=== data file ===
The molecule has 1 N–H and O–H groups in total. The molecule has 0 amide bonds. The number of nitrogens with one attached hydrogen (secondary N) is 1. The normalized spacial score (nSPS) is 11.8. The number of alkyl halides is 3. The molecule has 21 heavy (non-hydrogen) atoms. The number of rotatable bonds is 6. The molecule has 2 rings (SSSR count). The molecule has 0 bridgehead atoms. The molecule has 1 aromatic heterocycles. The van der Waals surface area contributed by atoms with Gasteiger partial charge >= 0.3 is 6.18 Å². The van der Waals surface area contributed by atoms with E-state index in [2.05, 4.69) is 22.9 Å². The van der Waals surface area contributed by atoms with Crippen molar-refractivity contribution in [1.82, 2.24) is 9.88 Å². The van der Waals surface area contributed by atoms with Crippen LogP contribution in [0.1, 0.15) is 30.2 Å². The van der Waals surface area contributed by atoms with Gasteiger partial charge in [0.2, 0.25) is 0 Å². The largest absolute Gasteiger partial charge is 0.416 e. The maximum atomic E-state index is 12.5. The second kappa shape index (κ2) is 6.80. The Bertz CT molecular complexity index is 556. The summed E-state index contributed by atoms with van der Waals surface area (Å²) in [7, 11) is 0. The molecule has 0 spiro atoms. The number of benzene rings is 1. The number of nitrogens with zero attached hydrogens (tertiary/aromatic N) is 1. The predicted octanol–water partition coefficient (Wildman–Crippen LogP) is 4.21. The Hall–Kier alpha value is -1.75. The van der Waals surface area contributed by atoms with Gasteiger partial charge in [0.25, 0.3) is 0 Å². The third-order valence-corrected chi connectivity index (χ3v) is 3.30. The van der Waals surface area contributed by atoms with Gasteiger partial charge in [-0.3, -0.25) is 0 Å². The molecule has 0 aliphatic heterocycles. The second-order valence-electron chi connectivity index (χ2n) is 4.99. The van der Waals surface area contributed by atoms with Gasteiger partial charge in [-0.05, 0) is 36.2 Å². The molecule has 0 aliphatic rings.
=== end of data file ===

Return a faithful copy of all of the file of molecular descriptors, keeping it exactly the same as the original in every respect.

The molecule has 1 N–H and O–H groups in total. The molecule has 0 amide bonds. The number of nitrogens with one attached hydrogen (secondary N) is 1. The normalized spacial score (nSPS) is 11.8. The number of alkyl halides is 3. The molecule has 21 heavy (non-hydrogen) atoms. The number of rotatable bonds is 6. The molecule has 2 rings (SSSR count). The molecule has 0 bridgehead atoms. The molecule has 1 aromatic heterocycles. The van der Waals surface area contributed by atoms with Gasteiger partial charge >= 0.3 is 6.18 Å². The van der Waals surface area contributed by atoms with E-state index in [2.05, 4.69) is 22.9 Å². The van der Waals surface area contributed by atoms with Crippen molar-refractivity contribution in [1.82, 2.24) is 9.88 Å². The van der Waals surface area contributed by atoms with Crippen LogP contribution in [0.1, 0.15) is 30.2 Å². The van der Waals surface area contributed by atoms with Gasteiger partial charge in [0.2, 0.25) is 0 Å². The largest absolute Gasteiger partial charge is 0.416 e. The maximum atomic E-state index is 12.5. The second kappa shape index (κ2) is 6.80. The Bertz CT molecular complexity index is 556. The summed E-state index contributed by atoms with van der Waals surface area (Å²) in [7, 11) is 0. The molecule has 0 spiro atoms. The number of benzene rings is 1. The number of nitrogens with zero attached hydrogens (tertiary/aromatic N) is 1. The predicted octanol–water partition coefficient (Wildman–Crippen LogP) is 4.21. The Hall–Kier alpha value is -1.75. The van der Waals surface area contributed by atoms with Gasteiger partial charge in [0.25, 0.3) is 0 Å². The third-order valence-corrected chi connectivity index (χ3v) is 3.30. The van der Waals surface area contributed by atoms with Gasteiger partial charge in [-0.3, -0.25) is 0 Å². The molecule has 0 aliphatic heterocycles. The second-order valence-electron chi connectivity index (χ2n) is 4.99. The van der Waals surface area contributed by atoms with Gasteiger partial charge in [-0.05, 0) is 36.2 Å². The molecule has 0 aliphatic rings.